Wednesday, April 22, 2009

Bayern had to settled with the Cup – looked like Beckenbauer and company were falling behind their rivals.
Back, left to right: Unnamed masseur, Muller, Maier, Mrosko, Zobel, Breitner, Schneider, Schwarzenbeck, Maas, Beckenbauer, Brenninger, Latteck – coach.
Front: Kupferschmidt, Hansen (Denmark), Seifert, Ey, Koppenhofer, Pumm, Roth, Hoeness.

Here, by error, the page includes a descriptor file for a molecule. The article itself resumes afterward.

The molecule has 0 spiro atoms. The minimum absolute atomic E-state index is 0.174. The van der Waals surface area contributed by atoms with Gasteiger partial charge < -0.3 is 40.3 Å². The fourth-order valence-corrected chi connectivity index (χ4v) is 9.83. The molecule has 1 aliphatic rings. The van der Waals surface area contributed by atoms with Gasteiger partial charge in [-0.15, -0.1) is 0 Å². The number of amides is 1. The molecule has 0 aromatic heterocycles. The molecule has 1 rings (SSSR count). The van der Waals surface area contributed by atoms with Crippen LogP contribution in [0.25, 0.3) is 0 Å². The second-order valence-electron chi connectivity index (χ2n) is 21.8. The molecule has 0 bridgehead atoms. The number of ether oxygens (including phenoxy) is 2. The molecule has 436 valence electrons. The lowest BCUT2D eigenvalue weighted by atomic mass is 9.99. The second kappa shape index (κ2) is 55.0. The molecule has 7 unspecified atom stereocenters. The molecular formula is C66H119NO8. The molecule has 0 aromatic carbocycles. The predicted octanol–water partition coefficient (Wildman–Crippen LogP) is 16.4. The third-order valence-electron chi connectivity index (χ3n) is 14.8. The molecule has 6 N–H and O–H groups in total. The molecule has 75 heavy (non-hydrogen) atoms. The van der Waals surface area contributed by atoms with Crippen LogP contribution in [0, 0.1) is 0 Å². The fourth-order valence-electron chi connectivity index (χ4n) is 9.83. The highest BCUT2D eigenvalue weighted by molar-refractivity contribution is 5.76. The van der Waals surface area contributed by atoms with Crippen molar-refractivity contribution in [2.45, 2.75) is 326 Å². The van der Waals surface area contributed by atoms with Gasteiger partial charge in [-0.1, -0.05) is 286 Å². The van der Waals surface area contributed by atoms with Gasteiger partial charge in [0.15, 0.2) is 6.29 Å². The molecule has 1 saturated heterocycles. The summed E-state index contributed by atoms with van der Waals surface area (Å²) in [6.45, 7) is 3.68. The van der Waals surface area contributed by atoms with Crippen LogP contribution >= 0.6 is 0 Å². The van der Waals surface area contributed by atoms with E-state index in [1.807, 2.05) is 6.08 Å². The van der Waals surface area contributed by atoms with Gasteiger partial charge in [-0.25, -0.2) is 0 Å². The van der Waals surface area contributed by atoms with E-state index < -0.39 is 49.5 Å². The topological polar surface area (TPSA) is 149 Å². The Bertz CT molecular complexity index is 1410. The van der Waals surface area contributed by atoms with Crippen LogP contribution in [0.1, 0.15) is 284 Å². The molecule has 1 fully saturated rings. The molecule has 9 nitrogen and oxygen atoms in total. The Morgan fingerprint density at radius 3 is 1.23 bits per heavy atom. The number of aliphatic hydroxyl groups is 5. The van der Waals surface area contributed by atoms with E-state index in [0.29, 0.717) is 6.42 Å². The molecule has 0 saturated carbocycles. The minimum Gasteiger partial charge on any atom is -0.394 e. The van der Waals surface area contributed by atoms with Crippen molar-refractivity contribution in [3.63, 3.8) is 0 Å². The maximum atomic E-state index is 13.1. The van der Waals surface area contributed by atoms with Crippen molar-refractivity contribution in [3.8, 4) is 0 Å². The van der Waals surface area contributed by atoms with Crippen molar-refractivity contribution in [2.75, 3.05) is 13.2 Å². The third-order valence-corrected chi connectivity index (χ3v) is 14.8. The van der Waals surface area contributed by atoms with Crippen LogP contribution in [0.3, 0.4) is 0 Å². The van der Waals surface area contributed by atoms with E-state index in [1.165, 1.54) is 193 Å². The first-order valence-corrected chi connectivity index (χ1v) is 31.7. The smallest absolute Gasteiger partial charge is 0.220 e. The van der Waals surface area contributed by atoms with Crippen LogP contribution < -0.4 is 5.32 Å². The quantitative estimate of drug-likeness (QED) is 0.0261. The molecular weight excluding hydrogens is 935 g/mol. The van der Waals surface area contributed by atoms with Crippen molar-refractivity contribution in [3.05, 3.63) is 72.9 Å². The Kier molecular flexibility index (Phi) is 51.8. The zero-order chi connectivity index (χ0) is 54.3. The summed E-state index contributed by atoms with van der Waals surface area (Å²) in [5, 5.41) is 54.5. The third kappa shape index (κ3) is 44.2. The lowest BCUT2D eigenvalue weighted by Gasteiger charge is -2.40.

Latteck, along with Weiswailler of Borussia, were not yet the famous coaches, but along with their teams, they were on the road to fame. Breitner and Hoeness were already in the team, too young to have professional contracts yet. Both Bayern and Borussia essentially had the core players of great team – it was only fine tuning from now on. Both teams left the ‘old’ German clubs behind, notably Hamburger SV, which was not to win a title until late 1970s. It was qualitative change: both Borussia and Bayern played attractive attacking football, becoming quickly total football. Both teams symbolized the new football era – new bright stars, new coaches with new training methods and tactics, new clubs on the scene. It was the only big change of guard in Europe really – almost every other country preserved the dominance of traditional big clubs. Even revolutionary Holland – no matter what, Ajax and Feyenoord were traditional Dutch powers. Unlike everywhere else, the German newcomers were not incidental winners: they stayed on top for many years, and in the case of Bayern – became one of the most powerful European clubs to this very day.